The Pakenham level crossing removal project has recycled more than 5000 concrete sleepers and associated ‘jewellery’ – metal clips which connect rail to the sleepers – with a mega delivery from Pakenham to the Yarra Valley Railway in Tarrawarra.
The Yarra Valley Railway (YVR) is a local community organisation run by around 500 volunteers who are currently restoring the former railway line between Healesville and Yarra Glen, which ran freight and passenger trains from 1889 until the last service in 1980.
The group’s work saw passenger train services from Healesville Station to Tarrawarra Estate re-commence in 2010 – the first passenger train service in over 30 years. The volunteers are now focused on restoring the remainder of the rail corridor, from Tarrawarra Estate to Yarra Glen, a distance of approximately 10km.
The Yarra Valley Railway volunteers receive surplus construction material from projects all over Victoria and store them at the yards in Tarrawarra, which sits between Yarra Glen and Healesville.
Volunteer Caleb Fielding has been with the organisation for 4 years and finds the work incredibly rewarding.
“I’ve been volunteering with Yarra Valley Railway in our reconstruction project and mechanical maintenance teams since 2019. I feel lucky to be part of our team, working on Australia’s largest volunteer infrastructure project," he says.
The sleepers from Pakenham are being progressively installed at Tarrawarra to create part of the new section of track. On a good day, the volunteers can lay around 150m of track, but it’s slow and steady work.
“We’re grateful to receive these sleepers from Pakenham, an important contribution to this great community project,” says Caleb.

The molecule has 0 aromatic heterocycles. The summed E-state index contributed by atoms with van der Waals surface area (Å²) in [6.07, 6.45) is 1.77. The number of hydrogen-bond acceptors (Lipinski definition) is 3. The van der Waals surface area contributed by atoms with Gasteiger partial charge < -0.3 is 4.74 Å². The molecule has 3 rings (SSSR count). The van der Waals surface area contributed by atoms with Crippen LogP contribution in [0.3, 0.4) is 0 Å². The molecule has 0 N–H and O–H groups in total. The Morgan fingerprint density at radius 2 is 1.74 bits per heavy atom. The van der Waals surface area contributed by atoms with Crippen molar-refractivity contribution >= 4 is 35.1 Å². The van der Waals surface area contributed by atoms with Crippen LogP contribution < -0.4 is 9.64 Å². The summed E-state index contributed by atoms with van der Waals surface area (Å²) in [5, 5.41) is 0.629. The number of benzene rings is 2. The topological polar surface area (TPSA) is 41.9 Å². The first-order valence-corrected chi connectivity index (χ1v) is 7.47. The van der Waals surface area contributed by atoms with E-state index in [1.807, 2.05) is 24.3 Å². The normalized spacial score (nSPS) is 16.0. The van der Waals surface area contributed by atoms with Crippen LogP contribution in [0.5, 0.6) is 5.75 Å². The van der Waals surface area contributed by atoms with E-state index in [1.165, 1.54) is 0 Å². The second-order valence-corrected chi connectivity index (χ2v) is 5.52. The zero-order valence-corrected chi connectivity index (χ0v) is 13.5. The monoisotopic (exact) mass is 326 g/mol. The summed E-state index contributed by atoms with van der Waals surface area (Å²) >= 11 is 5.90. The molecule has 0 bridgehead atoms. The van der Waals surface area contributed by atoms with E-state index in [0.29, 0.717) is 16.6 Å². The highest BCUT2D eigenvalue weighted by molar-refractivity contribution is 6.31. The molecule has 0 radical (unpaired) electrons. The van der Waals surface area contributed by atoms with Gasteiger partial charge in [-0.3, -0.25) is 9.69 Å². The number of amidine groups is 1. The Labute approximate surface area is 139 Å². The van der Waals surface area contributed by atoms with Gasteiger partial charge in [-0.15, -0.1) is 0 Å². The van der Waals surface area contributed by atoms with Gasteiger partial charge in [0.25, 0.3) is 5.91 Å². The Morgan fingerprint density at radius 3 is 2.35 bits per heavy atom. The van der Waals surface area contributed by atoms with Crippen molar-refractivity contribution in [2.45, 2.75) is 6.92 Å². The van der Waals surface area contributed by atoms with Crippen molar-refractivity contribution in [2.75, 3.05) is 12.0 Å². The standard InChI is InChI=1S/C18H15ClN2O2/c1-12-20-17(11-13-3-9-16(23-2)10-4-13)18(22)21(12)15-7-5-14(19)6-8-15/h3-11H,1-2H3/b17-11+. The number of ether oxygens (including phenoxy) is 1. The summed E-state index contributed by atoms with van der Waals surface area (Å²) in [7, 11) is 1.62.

In coming years, the new Tarrawarra Station will be located here, which will be carefully crafted from part of the former Mooroolbark Station building, currently being restored by Box Hill Institute students at its Lilydale Campus. Once complete, it will be moved to the Yarra Valley Railway, where it will start its new life as Tarrawarra Station.
The station restoration project provides students with an opportunity to learn construction and planning processes, as well as how to recreate decorative timbers and joinery. The heritage station, built in 1887, was relocated as part of works to remove the Manchester Road level crossing and build the new Mooroolbark Station in 2021.
The concrete sleepers were moved from the former railway sidings located next to Pakenham Station, where a recent construction blitz saw up to 500 people each day working across the Pakenham site.
This year, crews at Pakenham have replaced 7000 tonnes of ballast under the rails, and removed more than 7km of old rail track, while installing new track at the eastern and western ends of the site.
With work well underway on the Pakenham level crossing removal project, which will see level crossings gone from Main Street, McGregor Road and Racecourse Road and new stations built at Pakenham and East Pakenham, the team has up-cycled railway infrastructure across the state.
Last year, 1600 wooden sleepers from Pakenham were delivered to the Walhalla Goldfields Railway for the ongoing track maintenance of their narrow-gauge heritage railway.
Over the coming months, the Pakenham team will continue installing concrete segments which make up the new elevated rail line, then they’ll shift their focus to completing the new stations ahead of opening next year.
The Pakenham line will be level crossing free by 2025, with 22 level crossings being removed on the line. Across Melbourne, 72 level crossings have been removed, with 110 to go by 2030, boosting safety and easing congestion.